The Lost Art of Dialogue

I’m afraid my friends that we’ve gotten lost. Media in general and social media in particular is guiding us down the path of chemical dependance on the 140 character sound byte.

No wait, we don’t even need that anymore, we just click the “like” button…and then ask for a “don’t like” button. And don’t even get me started on texting (which doesn’t show up in spell check by the way). If we’re not careful we’ll soon frgt hw 2 uu vwls prprly.

How is it that with more access to more information than any three generations have had before now we seem to be less and less inclined toward discussion while at the same time more and more inclined to dismissive dogmatic certainties?  How is it that “our guy’s” statistics are surprisingly accurate while “those guy’s” statistics are always a lying mockery of the truth? Perhaps here we HAVE been most affected by the media. Ever notice how the Storm Troopers can’t seem to hit a thing with their blasters but Han Solo has a 75% hit rate?

In the interest of trying to halt this slide down the slippery slope into mindless sarcastic bashing allow me a few moments to bring to your attention three words:

1. Debate:
Some of the definitions include: To dispute or disagree about, To engage in argument or discussion, Argument or Controversy.

You see a debate is about one side trying to win. You win a debate by proving your point right, or more right, and the other side’s point wrong. A debate typically has a winner and a loser.

2. Diatribe:
Definition: a bitter, sharply abusive denunciation, attack, or criticism

Because a debate is in effect a contest with a winner and a loser they often disintegrate in a series of diatribes aimed at taking out the opponent emotionally as well as intellectually.  Not a bad tactic if you’re looking to win and particularly good if you want the other fellow to lose.

3. Dialogue:
Definition: an exchange of ideas or opinions on a particular issue, especially a political or religious issue, with a view to reaching an amicable agreement or settlement.

Do you see the subtle difference here? In a debate you have one winner and one loser. In a dialogue the intent is to have no losers and all winners. The intent of dialogue is to bring about resolution to conflict that is mutually beneficial.

It’s no surprise we’ve landed here really, having forgotten what we once knew about dialogue. Ours is a capitalistic society. Capitalism thrives on competition. We’re taught to compete from the moment we play our first game of grade school kickball. We’ve become accustomed to, perhaps even programmed into, choosing sides.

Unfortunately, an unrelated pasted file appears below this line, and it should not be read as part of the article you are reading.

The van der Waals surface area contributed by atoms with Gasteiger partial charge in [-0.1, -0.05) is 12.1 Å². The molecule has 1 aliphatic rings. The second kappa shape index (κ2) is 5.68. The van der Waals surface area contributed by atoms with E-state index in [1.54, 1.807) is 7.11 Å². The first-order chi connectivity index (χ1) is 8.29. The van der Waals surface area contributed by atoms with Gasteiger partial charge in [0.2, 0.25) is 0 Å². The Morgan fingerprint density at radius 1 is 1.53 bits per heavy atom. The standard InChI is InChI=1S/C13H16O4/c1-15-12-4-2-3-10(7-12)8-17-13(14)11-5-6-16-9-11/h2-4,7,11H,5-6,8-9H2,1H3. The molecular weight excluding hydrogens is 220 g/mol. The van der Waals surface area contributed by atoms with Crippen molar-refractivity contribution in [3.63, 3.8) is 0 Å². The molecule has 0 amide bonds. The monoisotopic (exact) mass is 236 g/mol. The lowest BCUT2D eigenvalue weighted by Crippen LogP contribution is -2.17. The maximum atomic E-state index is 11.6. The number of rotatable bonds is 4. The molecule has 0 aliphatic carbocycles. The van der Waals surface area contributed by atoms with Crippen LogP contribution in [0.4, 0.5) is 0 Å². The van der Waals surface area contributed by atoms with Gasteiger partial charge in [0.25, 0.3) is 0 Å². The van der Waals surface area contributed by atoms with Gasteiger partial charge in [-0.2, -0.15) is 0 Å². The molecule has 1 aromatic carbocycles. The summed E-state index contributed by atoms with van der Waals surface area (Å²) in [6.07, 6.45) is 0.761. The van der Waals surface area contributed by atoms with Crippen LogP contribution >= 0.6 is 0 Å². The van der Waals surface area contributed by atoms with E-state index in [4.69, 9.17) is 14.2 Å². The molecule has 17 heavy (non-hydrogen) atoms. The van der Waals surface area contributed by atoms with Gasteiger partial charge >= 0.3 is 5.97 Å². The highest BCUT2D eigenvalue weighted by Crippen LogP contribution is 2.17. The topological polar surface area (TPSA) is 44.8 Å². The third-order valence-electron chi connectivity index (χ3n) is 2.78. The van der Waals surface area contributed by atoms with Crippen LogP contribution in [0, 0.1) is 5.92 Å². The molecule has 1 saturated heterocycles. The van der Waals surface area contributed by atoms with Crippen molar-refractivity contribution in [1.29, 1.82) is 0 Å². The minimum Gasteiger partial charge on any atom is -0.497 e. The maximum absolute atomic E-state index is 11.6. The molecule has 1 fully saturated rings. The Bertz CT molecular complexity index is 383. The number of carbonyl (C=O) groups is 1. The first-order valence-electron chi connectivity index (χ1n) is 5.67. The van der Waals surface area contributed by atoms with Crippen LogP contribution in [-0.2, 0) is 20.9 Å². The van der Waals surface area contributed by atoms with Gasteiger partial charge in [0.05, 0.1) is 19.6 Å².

But as Americans we’re all on the same side. Shoot, as humans we’re all on the same side. So shouldn’t we be looking to dialogue and resolve rather than debate and win?

Most debates are founded on three premises: declare, prove, debunk. Each side declares what they believe to be true, seeks to prove it, and seeks to debunk their opponent.

IF we are to re-discover the lost art of dialogue I think we need to learn again to begin from a different set of premises:

Dialogue starts with an agreement as to what it is we’re trying to solve or resolve. (Which I suppose literally could be said to mean “solve again”.) This is more difficult than it seems on the surface.

Take a nice controversial example like abortion. Tons of debate there yes? But it seems to me one side is arguing about rights while the other is arguing about life. Yes, I know the life guys are arguing about rights too, just for different folks.

But, what if the discussion started with trying to agree on what problem it is that abortion solves. Might different alternatives present themselves? Rather than argue we should allow it versus we should not what if the dialogue were about trying to determine if it is the best solution to a defined problem?

Agreement means we’re truly in agreement. We’re actually looking to come up with a mutually beneficial solution to the problem or issue. We’re not just agreeing on the surface for the sake of argument but willing to fight for the agreement rather than for our point to be won.

Yes, I know we were all taught never to assume. In this case though the assumption is that your counterpart in the dialogue has points, information, statistics, and suggestions that are equally as valid as yours. Assuming this serves to reinforce the agreement.

Also, the better you are at assuming brilliance (a phrase borrowed from an old friend) on the part of the other party the more likely you’ll be to listen to what they have to say, not in order to debunk it, but in order to find where you can reach agreement.

Dialogue easily slips into debate. When it does go back to the agreement, check your assumptions to see if they are still active as they should be, and persevere.

I used to work for a particularly ornery Brit. One of my favorites bosses of all time truth be told. Chris and I would sometimes get into HUGE shouting matches cross the table to the degree where once or twice people actually poked a head in the door and asked if everything was ok. At which point we laughed and said “Yes, we’re fine. We’re going to lunch in five minutes would you like to join us?”

Ours was a dialogue. A heated one to be sure. But we had agreement as to what we were trying to solve. We had deep mutual respect for one anothers brilliance and perspective, and we persevered. If only we as a country could figure out how to have less debate and more dialogue…who knows where we might once again go.

Where do you find it most difficult to have dialogue rather than debate? Why do you think that is so?

2 responses to “The Lost Art of Dialogue

  1. Curtis,
    Thanks for an important reminder about the dire need we have for more dialogue. Nice post.
    Regards, Don

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